Australian firefighter Brenden Purvis spoke with #Powerjournalist Markos Papadatos about the 30th anniversary Australian Firefighters calendar, which helps many different charities.
“I think this year they tried something a little bit different due to the 30th anniversary. There are multiple issues of it,” he said. “I have been doing the calendar for the past four or five years, so for it to hit the 30-year mark is pretty awesome.”
He has served his community as a firefighter for 15 years. Every long hot summer, unsung Australian heroes give up their time and tragically sometimes their lives to keep our rural areas safe during these unforgiving months. Before Brenden became a Royal Australian Airforce firefighter, he was a member of his local Rural Fire Brigade (RFS) from the age of 16. “‘I will be celebrating my 15th anniversary in February of next year,” he said.
“Serving in the Rural Fire Brigade with my community members inspired me to serve my country further,” Purvis said. “When I was old enough, I enlisted with the Royal Australian Air Force. Before I left for my first deployment overseas, I was also able to convince my Mum to get involved in the Wamuran Rural Fire Brigade organization too. Mum is still a serving member of the Rural Fire Brigade, far exceeding the number of years I was there. Mum’s involvement in serving our community fills me with immense pride.”
Regarding his daily motivations as a firefighter, Purvis said, “I’m a part of the Airforce as a firefighter, so for us, we have our military obligations as well. To be a part of that organization is really important. Having the opportunity to do something a little bit different in the firefighting world is really motivating, and that humbles you.”
“We have been really lucky to work with American and British firefighters as well. It’s good to see how they do it and how we do things,” he added.
On being a firefighter in the digital age, he said, “It is definitely a different world now. It makes it easier to connect with people. We are trying to work with both the airport and the civilian firefighters in order to have the best oucome.”
This past October, to help celebrate the 30-year anniversary of the Australian Firefighters Calendar, several calendar firefighters were invited to Los Angeles to appear on “The Kelly Clarkson Show.” “That was awesome,” he admitted. “Unfortunately, I couldn’t’ go but having the guys go to the United States and represent it there. It is nice to see the calendar being represented all over the world. I think the calendar is in over 100 countries. Hopefully, there will be more trips to America in the future.”
The firefighters also appeared in a series of segments on NBC’s popular “Access Hollywood,” CBS’s “Entertainment Tonight” and FOX’s “Good Morning LA.”
To repay the support that their American fans have shown, the Australian Firefighters Calendar will continue to support U.S. charities for the second year in a row.
Rescue Rebuild, a shelter renovation program of Greater Good Charities, recruits volunteers from across the U.S. to renovate animal shelters, domestic violence shelters, veterans housing, and homeless shelters. The Rescue Rebuild team has completed 175 renovations that have helped more than 3,200 people and more than 720,000 pets.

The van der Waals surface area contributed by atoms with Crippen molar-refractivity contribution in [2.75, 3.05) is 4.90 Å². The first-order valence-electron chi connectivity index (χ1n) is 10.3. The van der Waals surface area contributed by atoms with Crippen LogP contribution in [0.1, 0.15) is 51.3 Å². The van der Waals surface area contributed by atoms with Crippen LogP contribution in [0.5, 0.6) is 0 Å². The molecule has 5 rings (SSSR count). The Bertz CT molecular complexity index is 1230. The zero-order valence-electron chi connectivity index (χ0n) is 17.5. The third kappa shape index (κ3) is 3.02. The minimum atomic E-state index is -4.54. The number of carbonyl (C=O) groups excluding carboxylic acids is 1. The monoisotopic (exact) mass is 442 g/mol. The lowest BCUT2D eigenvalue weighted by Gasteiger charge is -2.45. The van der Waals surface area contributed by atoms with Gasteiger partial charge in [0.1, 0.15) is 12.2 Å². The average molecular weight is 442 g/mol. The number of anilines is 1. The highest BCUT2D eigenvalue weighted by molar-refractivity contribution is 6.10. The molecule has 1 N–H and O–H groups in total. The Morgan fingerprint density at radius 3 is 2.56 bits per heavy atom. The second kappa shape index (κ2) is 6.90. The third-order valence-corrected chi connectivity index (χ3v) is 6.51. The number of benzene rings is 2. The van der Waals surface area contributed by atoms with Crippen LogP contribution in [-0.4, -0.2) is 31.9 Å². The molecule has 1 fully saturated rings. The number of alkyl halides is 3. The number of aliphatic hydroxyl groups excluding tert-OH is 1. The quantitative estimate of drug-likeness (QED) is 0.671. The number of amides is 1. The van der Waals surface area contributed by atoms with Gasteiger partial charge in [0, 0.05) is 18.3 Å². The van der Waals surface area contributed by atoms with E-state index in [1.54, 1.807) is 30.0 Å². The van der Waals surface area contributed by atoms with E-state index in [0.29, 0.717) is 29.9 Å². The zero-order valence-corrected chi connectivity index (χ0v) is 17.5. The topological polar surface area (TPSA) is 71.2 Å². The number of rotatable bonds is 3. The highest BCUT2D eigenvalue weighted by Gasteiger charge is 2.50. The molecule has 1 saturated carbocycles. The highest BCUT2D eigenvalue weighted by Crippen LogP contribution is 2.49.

Donations from this year’s calendar help to support the Council of Australian Volunteer Fire Associations (CAVFA). The funds will be used to supply the much-needed equipment for our army of volunteer firefighters.
The Australian Firefighters calendar continues its support of the Kids With Cancer Foundation. Since 1998, the work this foundation does in supporting Australian families and hospitals around the country is nothing less than extraordinary.
The calendar will also benefit the following nonprofit organizations: Australian Seabird Rescue, Fauna Rescue of SA, Healing Hooves, Native Animal Rescue, Wildcare Inc., Safe Haven Animal Rescue, Best Friends Felines, and All Breed Canine Rescue Inc. “The charities that are involved with animals are really important to me. The more we can do for them, the better,” he said.
For young and aspiring firefighters, he said, “Definitely train hard, it can be a very physical side, and it can be mentally demanding. At the end of the day, it’s a great job and very rewarding.”
On his definition of the word success, he said, “Success for me, is being happy with what you do. Also, having a loving and supportive family and enjoying every day. Being successful is watching my baby girl grow each day.”
Purvis also took some time to answer a few “Rapid Fire” questions.
Waffles or pancakes? Pancakes
Flying or driving? Driving
City living or country living? Country living
Summer or winter? Summer
Library or museum? Museum
Bath or shower? Shower
Pepsi or Coke? Water
Texting or calling? Texting
Half-full or half-empty? Half-full
Curly fries or normal fries? Curly fries
Skydiving or scuba diving? Skydiving
Indoor pool or outdoor pool? Outdoor pool
Tea or coffee? Coffee
Rain or snow? Snow
Singing or dancing? Dancing
Burgers or tacos? Burgers
Long course or short course pool? Long course pool
Money or fame? Money
Purvis concluded about the Australian Firefighters Calendar, “We want to go in and do our best to be in the calendar. Just to make it and be a part of the calendar again is very special. It is great to hang out with the dogs and cats, and all of the different animals.”